I hear why can’t we just all pretend to be white people? I’ll pretend you’re a white person and then you can pretend to be white. Why don’t you eat what I eat, why don’t you drink what I drink, why don’t you think how I think, why don’t you feel how I feel?” – Victor Lewis

I just watched this documentary after friend after friend in Black Feminists talked about how absolutely wonderful it was. It looks at race in America and explores what it means to be American, the idea of whiteness, racism among and within black* communities, the desire for whiteness – and try to convince one white man about the realities of racism.

The idea of 8 men sitting in a room talking for 1 1/2 hours does not sound immediately enthralling but watch it and it will draw you in.

I do wonder how the conversations would have changed if half the people had been women. There would have been discussion about the exoticism of black women’s bodies, the numbers of black women disproportionately dying during childbirth, the tension between speaking out against violations of women’s rights while not playing into racist stereotypes, the phenomenon of white women ‘saving’ black women from black men and so many other issues. Once again, we see a symptom of all the women are white and all the blacks are men syndrome and racism being viewed through a masculinised prism.

Saying that, the richness and depth of conversation the men were able to achieve over the weekend was remarkable. What is remarkable about the documentary is that you have black and white men talking about racism in dialogue with each other.  They all share their thoughts with honesty, even when thinking is diametrically opposed. You can see them on film really trying to grapple with the nuances of racism as it manifests – and their frustration in doing so. I am not particularly predisposed towards the white man in the group who keeps questioning the realities of the black men as they express them but even he tries to listen and understand – to an extent.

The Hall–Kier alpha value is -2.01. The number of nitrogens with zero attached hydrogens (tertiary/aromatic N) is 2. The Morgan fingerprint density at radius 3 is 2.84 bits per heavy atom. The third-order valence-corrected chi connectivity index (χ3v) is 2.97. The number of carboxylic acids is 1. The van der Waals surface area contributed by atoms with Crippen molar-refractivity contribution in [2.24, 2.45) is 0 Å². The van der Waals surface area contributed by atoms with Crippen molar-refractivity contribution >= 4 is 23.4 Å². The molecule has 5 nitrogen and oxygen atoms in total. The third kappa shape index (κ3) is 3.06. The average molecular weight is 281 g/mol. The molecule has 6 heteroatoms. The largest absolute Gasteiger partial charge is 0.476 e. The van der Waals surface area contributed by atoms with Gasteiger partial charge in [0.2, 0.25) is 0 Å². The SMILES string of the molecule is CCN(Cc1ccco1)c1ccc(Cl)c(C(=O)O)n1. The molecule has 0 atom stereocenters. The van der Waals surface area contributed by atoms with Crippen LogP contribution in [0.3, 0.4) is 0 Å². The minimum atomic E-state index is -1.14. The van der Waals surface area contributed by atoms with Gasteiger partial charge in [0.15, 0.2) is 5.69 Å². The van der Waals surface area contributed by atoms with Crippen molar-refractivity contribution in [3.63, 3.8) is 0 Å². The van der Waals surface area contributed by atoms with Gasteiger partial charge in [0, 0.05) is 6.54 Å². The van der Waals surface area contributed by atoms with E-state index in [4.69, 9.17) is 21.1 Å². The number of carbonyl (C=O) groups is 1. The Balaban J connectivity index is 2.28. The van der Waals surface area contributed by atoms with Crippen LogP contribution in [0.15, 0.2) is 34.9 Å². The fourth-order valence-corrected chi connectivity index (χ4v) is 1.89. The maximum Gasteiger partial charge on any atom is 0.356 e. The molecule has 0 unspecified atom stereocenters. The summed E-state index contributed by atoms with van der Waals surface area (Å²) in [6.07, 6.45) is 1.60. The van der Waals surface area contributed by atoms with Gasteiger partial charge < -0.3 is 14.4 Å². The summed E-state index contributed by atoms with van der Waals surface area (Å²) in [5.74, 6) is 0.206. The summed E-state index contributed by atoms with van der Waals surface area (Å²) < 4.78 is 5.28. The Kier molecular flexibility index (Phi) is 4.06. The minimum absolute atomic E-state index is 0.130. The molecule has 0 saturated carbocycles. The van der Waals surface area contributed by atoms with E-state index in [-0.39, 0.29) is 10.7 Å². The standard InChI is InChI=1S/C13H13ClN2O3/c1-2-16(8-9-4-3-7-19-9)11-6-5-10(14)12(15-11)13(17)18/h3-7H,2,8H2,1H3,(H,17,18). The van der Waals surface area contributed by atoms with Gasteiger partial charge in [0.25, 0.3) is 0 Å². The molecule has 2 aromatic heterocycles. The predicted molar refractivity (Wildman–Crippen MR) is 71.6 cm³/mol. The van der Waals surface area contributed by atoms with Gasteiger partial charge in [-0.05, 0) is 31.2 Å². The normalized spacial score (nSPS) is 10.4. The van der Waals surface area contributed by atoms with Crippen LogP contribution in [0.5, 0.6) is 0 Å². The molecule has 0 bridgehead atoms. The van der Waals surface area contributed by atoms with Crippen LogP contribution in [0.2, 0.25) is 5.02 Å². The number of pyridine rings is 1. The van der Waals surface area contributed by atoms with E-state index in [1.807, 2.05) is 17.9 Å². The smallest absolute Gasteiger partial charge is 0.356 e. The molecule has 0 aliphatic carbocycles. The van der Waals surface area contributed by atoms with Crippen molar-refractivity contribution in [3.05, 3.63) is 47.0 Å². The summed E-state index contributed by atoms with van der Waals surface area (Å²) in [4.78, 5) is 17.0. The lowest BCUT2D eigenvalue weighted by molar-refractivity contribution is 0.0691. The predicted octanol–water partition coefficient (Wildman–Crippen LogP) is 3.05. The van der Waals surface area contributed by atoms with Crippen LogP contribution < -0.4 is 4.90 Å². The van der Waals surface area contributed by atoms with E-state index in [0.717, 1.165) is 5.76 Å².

I am amazed at the patience and openness of the black men in particular. They kept trying to explain and trying to explain and it just was not getting through. I am surprised that nobody got up and walked out of the room, even when they were challenged and being told things like ‘Your problem is that you don’t see the world is open to you when it is. You think the white man is a block to your progress. He is not, you are.’ – David Christensen

It made me sad to see how much effort is needed to earn a slight shift in the thinking of one (more or less well-meaning) man – for a time. As Hugh Vasquez said, “I believe his ability to struggle against racism will wear off – unless he has other white men with him, unless he has other white people with him saying – keep going. If David and people like David are going to depend on people of colour to keep him going against racism, he won’t change, racism won’t change.”

This documentary was done in 1994. Almost twenty years later if this was done again and in the UK, I wonder how much would have changed? The answer I think is some of it – but not nearly enough. I hear so many echoes in what David Christensen was saying in conversations I have had about race over the years. In fact, some of it may have even intensified now.  Many believe we are living in a post-racial world where there is no such thing as race: there are (some) black people  who are MPs, in the House of Lords and in the Cabinet, are lawyers, doctors and judges and in universities who prove that you can achieve anything if you just try hard enough. That is the myth of an equality that looks just at opportunity and not at institutional and structural inequality and difference. As we can see from current immigration policy and rhetoric, the terrain of the struggle both has shifted and stubbornly remains the same.

If I was facing a white audience and they were asking me what I wanted from them, I would say justice. Because I cannot love you until you give me justice first.” – David Lee

* I use black in the political sense of the term. It denotes strength and solidarity in the shared past and continuing experiences of imperialism, slavery, resource extraction, inequality and power imbalance of all those descended (through one or both parents) from Africa, Asia (i.e. the Middle East to China, including the Pacific nations), Latin America, the original inhabitants of Australasia, North America and the islands of the Atlantic and Indian Ocean. It does so while acknowledging and celebrating our difference and diversity.